New and Noteworthy
Montreal study shows testing positive for hepatitis C linked to decreased injection drug use
People who inject drugs and who test positive for hepatitis C were more likely to decrease their drug use then people who tested negative, reported researchers in Clinical Infectious Diseases.
From 2004 to 2011, the University of Montreal researchers followed over 200 people who inject drugs. All participants did not have Hep C at the start of the study. Approximately one-third of the participants became Hep C positive during the study.
Both the Hep C negative and Hep C positive participants decreased needle borrowing and lending after they received their diagnosis with a greater decrease among those who contracted Hep C. The Hep C positive participants also decreased their injection drug use by 10% with each three-month period of follow up after diagnosis.
According to the researchers, this study “underscores the need for regular and individualized Hep C screening and counseling for all people who inject drugs with linkage to Hep C treatment and opiate substitution therapy when appropriate.” (Healio.com, December 2013, in English)
Multidisciplinary support improves Hep C treatment results
Attending a multidisciplinary support program (MSP) increased the likelihood that people living with hepatitis C would reach the end of treatment and achieve a sustained virological response (SVR) or cure, reported researchers in the Journal of Hepatology.
Over 400 people participated in the study. All participants were treated with peg-interferon and ribavirin. There were separate arms for people who received the MSP and those who did not (control group).
Participants in the two MSP arms had access to liver specialists, nurses, a pharmacist, a psychologist and a psychiatrist. Participants in the MSP group had significantly higher SVR rates (77.1% and 74.6%) than the control group (61.9%).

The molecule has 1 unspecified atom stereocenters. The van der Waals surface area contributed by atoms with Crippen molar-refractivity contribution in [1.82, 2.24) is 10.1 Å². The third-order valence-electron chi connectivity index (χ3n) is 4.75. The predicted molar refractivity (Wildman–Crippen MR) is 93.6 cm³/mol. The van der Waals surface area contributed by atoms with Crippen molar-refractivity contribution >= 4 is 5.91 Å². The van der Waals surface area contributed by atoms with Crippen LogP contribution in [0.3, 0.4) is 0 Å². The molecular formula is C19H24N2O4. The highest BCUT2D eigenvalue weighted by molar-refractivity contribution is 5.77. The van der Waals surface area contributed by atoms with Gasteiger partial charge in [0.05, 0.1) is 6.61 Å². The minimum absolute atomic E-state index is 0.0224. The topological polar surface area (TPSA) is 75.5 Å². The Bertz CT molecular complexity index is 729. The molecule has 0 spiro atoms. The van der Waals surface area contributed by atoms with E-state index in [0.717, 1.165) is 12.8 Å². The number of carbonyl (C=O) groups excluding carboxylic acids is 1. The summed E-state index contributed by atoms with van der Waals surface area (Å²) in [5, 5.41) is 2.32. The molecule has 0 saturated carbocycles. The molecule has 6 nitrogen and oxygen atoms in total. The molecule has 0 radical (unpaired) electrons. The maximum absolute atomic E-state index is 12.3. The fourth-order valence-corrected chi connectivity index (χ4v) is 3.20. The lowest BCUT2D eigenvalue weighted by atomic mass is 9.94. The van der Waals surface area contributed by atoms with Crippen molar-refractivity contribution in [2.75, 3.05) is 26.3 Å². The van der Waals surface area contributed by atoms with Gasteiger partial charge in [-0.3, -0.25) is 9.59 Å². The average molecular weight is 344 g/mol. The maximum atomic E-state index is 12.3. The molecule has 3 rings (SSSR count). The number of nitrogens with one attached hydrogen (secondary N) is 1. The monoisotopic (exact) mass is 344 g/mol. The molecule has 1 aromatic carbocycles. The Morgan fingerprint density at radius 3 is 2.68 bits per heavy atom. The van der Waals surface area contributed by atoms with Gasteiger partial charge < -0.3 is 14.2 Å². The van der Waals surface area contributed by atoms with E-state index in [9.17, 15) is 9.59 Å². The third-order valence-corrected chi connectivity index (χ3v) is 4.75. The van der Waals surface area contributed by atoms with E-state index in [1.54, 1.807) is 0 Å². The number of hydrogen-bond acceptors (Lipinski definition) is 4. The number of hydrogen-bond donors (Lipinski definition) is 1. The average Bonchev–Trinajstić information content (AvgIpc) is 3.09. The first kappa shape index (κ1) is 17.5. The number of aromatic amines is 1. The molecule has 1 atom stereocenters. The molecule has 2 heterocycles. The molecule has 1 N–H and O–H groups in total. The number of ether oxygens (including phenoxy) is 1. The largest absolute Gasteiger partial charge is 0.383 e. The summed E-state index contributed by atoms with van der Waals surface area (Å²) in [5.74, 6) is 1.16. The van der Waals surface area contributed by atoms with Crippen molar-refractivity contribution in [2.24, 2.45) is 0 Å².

Such a program “improves patient compliance and increases the efficiency of [peg-interferon] and [ribavirin] compared to the conventional approach and is also a cost-effective strategy,” stated the researchers. “Close cooperation among the different professionals involved in the care of patients with [chronic hepatitis C] can ensure optimal treatment performance, achieving SVR as the main goal.” (Healio.com, January 2014, in English)
High cure rates in late stage trials of interferon-free treatment sofosbuvir (Sovaldi) and ledipasvir
Late stage trials showed cure rates of more than 90% for a 12 week, once daily, oral combination of sofosbuvir (Sovaldi) and ledipasvir in people with genotype 1 hepatitis C virus infection.
Close to 2000 people participated in study arms that tested different treatment regimens, including sofosbuvir (Sovaldi) and ledipasvir with and without ribavirin and for eight, 12 or 24 weeks. The majority of participants had never been treated before (that is, they were treatment naïve). Approximately one-quarter of participants were treatment experienced and about 10% had severe liver damage. All treatment groups had cure rates above 90%. (Healio.com, December 2013, in English)